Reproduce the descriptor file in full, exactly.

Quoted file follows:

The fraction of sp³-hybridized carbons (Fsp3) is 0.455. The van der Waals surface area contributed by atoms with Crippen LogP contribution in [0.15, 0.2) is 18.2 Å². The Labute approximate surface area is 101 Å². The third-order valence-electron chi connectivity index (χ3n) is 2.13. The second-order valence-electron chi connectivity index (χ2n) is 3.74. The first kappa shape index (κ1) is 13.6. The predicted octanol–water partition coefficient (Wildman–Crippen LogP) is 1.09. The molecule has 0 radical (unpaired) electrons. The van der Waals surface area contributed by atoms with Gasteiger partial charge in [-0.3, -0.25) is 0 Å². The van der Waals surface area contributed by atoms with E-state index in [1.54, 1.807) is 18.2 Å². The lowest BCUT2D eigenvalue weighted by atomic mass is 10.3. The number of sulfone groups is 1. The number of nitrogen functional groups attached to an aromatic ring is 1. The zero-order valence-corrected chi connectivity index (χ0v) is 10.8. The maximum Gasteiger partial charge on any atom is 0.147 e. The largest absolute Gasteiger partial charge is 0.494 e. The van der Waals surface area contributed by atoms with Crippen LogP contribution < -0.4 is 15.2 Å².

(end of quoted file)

The fraction of sp³-hybridized carbons (Fsp3) is 0.455. The van der Waals surface area contributed by atoms with Crippen LogP contribution in [0.15, 0.2) is 18.2 Å². The Labute approximate surface area is 101 Å². The third-order valence-electron chi connectivity index (χ3n) is 2.13. The second-order valence-electron chi connectivity index (χ2n) is 3.74. The first kappa shape index (κ1) is 13.6. The predicted octanol–water partition coefficient (Wildman–Crippen LogP) is 1.09. The molecule has 0 radical (unpaired) electrons. The van der Waals surface area contributed by atoms with Gasteiger partial charge in [-0.3, -0.25) is 0 Å². The van der Waals surface area contributed by atoms with E-state index in [1.54, 1.807) is 18.2 Å². The lowest BCUT2D eigenvalue weighted by atomic mass is 10.3. The number of sulfone groups is 1. The number of nitrogen functional groups attached to an aromatic ring is 1. The zero-order valence-corrected chi connectivity index (χ0v) is 10.8. The maximum Gasteiger partial charge on any atom is 0.147 e. The largest absolute Gasteiger partial charge is 0.494 e. The van der Waals surface area contributed by atoms with Crippen LogP contribution < -0.4 is 15.2 Å².